1. Theft from You
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It is a sad fact that some employees steal from you. The U.S. Chamber of Commerce estimates three out of four employees commit at least a single act of company theft. Half of those, commit theft on a repetitive basis. Employee theft is considered a major contributor to 30% of business failures.
The most common theft is monetary. For example, a tech collects cash on a call and modifies the invoice to lower the total, pocketing the difference. Or, a manager creates a fictious company that invoices the business for imaginary material. Worse, a bookkeeper pays 941s to himself and disappears after a couple of years when the letters from the IRS begin to pile up.
Some employees steal time by disappearing while on the clock to run personal errands and even, do side work. Using your vehicles to perform side work is a form of theft, not to mention misappropriating company supplies or material for side work or personal use.
If you think theft cannot happen in your business, guess again. According to the Chamber, 75% of employee theft goes unnoticed.
2.Theft from Your Customers
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As we transition to more of a cashless society where everything is paid for with credit and debit cards, the opportunity for field service employees to engage in credit card theft is skyrocketing. Not only can they take pictures of the front and back, handheld skimmers make it possible to collect everything on the mag stripe.
While there are plenty of anecdotal accounts of individuals getting caught pilfering customer credit cards, no one really knows how big the problem is. We do know that every contractor is at risk.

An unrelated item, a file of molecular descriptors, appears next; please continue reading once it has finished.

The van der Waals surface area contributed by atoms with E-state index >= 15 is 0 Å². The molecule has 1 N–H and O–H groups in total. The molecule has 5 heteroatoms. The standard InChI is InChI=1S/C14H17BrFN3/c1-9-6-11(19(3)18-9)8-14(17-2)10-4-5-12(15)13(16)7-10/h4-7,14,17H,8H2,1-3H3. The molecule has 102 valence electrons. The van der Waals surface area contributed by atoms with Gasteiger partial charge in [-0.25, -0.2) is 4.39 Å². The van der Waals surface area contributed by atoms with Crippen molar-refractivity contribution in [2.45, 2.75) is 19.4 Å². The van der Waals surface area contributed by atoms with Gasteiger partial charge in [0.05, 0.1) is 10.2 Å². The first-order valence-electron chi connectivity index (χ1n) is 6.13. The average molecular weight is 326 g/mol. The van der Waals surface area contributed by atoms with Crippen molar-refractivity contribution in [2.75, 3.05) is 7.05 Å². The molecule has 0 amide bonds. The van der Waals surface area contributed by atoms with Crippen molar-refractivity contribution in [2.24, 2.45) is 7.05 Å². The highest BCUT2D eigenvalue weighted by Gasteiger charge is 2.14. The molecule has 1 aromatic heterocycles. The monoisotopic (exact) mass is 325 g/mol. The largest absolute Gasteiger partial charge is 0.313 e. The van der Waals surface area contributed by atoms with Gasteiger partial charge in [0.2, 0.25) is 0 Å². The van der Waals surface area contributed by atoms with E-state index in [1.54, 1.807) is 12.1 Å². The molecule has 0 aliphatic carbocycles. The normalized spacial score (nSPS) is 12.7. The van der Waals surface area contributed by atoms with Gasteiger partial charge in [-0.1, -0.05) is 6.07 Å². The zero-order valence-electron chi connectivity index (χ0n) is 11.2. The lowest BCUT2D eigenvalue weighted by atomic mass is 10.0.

Contractors are also at risk for more straight forward acts. For example, one contractor discovered a technician was casing homes on service calls so he could return later for a little burglary to support his drug habit.
3. Quitting Without Notice
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It’s crunch time. Everyone is stressed. You need all hands on deck when a key employee fails to show up. The first day you wonder if you forgot about a birthday, day off, or other reason for the employee’s absence. The second day you start asking co-workers. By the third day, you’re worried and calling everyone you know. You learn the employee has started work with another company and simply not bothered to tell you. This immediately sets off alarms about the potential reason for the employee to leave.
4. Quitting and Collecting a Check
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Some employees mentally check out. They show up, but they aren’t working. As long as you keep paying them, they will keep showing up. In essence, they have quit and not bothered to tell anyone. If the individual is a long-standing employee, was loyal in the past, or is simply someone you personally like, you might go to extremes to try to save the person, to no avail. Again, as long as you keep paying, the person keeps showing up.
5. Stealing Your Customers